In a case reminiscent of last month’s news that the Buffalo Bills NFL franchise settled a $3 million class action suit stemming from a fan receiving three too many text messages over a two-week period, the Los Angeles Clippers have announced a $5 million suit under the Telephone Consumer Protection Act (TCPA).
“The February 2013 suit claimed that named plaintiff Ari Friedman got spam text messages after attending a Clippers game at the Staples Center,” reports Law360’s Michael Lipkin. “During the game Friedman alleged he learned that fans could send messages to the Clippers’ scoreboard by texting a designated number. But the announcement did not disclose that fans’ numbers would be stored and used to advertise promotions, the complaint said.”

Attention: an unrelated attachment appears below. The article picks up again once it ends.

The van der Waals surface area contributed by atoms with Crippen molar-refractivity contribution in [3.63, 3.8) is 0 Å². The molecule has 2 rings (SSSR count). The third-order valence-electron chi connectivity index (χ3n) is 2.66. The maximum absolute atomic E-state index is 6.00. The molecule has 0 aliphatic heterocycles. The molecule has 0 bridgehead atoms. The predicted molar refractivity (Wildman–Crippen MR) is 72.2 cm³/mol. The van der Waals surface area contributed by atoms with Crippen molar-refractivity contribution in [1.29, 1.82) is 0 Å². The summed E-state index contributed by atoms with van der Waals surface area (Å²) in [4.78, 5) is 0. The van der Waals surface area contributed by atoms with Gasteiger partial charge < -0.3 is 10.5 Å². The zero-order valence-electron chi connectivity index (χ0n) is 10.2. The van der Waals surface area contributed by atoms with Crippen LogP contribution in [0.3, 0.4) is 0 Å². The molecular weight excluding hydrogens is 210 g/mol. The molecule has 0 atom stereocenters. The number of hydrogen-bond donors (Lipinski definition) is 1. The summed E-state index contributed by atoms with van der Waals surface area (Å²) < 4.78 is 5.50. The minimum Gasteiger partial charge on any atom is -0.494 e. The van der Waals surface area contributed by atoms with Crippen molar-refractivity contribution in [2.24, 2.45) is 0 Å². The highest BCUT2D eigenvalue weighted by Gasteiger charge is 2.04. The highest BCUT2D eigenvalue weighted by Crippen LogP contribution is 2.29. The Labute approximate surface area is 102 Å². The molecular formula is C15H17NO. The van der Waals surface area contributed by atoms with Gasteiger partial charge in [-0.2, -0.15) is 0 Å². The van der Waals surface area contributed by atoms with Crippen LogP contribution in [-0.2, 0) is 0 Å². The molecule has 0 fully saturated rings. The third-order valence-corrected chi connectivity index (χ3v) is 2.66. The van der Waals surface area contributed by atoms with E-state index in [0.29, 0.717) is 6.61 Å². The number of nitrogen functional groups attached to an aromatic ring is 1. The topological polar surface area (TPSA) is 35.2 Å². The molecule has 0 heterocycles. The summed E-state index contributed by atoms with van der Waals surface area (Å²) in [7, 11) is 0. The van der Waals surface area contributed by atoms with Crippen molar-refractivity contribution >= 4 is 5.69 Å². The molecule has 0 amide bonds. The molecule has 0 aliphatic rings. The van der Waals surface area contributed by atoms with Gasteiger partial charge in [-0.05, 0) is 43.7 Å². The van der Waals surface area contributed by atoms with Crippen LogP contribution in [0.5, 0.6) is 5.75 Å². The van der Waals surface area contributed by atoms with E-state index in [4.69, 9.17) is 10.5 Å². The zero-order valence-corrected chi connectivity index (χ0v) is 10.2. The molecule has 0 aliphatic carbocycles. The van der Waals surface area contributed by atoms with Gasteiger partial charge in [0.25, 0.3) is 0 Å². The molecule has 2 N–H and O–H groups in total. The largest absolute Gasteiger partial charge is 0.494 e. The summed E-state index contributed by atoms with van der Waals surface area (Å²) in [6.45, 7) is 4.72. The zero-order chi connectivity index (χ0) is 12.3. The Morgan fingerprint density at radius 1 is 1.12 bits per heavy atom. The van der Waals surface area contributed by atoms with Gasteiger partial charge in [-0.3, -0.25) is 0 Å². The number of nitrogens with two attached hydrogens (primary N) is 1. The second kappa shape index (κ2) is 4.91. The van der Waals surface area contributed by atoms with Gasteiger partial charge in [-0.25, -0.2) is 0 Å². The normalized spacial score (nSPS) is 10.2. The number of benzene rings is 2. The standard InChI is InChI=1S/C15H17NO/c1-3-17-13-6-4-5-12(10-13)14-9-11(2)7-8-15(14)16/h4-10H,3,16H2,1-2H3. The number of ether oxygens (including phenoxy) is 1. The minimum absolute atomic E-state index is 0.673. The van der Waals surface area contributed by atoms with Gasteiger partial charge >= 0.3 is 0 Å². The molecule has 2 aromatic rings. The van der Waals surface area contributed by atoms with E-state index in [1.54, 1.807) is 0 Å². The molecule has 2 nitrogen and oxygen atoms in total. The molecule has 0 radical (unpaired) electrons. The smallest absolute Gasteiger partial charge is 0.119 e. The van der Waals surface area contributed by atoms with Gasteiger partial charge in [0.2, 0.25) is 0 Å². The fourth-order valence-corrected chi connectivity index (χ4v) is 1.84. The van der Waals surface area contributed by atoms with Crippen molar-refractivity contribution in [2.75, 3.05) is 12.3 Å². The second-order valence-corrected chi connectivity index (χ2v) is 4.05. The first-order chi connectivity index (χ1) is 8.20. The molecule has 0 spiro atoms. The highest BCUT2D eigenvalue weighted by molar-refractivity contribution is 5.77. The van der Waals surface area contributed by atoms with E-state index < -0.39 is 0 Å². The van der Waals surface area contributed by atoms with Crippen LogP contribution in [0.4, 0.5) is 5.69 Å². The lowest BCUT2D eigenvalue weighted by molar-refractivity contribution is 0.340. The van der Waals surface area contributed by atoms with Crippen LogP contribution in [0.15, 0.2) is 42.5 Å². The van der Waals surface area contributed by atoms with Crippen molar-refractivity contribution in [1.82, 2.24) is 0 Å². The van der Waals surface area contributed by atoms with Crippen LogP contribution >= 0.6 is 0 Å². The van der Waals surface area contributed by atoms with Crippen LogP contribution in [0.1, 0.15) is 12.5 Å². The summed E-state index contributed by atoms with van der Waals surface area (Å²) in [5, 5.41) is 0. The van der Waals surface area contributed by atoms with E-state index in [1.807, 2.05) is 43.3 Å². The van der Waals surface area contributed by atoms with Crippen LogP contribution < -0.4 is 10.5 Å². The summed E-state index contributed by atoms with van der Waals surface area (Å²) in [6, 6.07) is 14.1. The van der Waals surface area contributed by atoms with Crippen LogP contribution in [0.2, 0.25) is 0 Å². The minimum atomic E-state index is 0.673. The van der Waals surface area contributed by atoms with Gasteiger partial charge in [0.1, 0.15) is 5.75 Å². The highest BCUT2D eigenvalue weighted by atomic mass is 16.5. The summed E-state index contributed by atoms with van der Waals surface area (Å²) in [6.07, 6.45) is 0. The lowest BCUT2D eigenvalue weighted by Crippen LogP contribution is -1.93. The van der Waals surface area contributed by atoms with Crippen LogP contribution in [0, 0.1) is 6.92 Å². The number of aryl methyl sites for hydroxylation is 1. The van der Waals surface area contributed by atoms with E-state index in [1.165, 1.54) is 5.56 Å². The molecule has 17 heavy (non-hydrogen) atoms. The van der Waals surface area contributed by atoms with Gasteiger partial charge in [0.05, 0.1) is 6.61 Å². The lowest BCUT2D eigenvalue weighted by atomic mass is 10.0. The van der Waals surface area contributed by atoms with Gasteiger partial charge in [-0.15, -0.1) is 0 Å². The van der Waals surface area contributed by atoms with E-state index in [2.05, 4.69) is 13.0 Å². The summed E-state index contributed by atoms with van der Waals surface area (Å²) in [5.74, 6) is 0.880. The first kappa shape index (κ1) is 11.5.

Settling class members, “will choose between either two tickets to a home game in October, or one ticket and a $20 credit for Clippers’ merchandise,” while the plaintiffs attorneys will receive $600,000. The Clippers also agreed, “not to send text messages without express consent for two years.”
In the Buffalo Bills case, the lead plaintiff claimed that the Bills promised to send him a maximum of five text messages per week, but the plaintiff says he received 13 messages over a two-week period. In that settlement, the team agreed to provide $2.4 million worth of debit cards to redeem Bills merchandise, ranging from $57 to $75 each, to anyone who had signed up to the text message service. The lead plaintiff received $5,000, while the plaintiff’s attorneys received $562,500.
While the impetus for the two lawsuits differ, the settlements are similar in that the alleged victims are effectively receiving coupons, while the plaintiffs’ attorneys are walking away with more than a half-million dollars.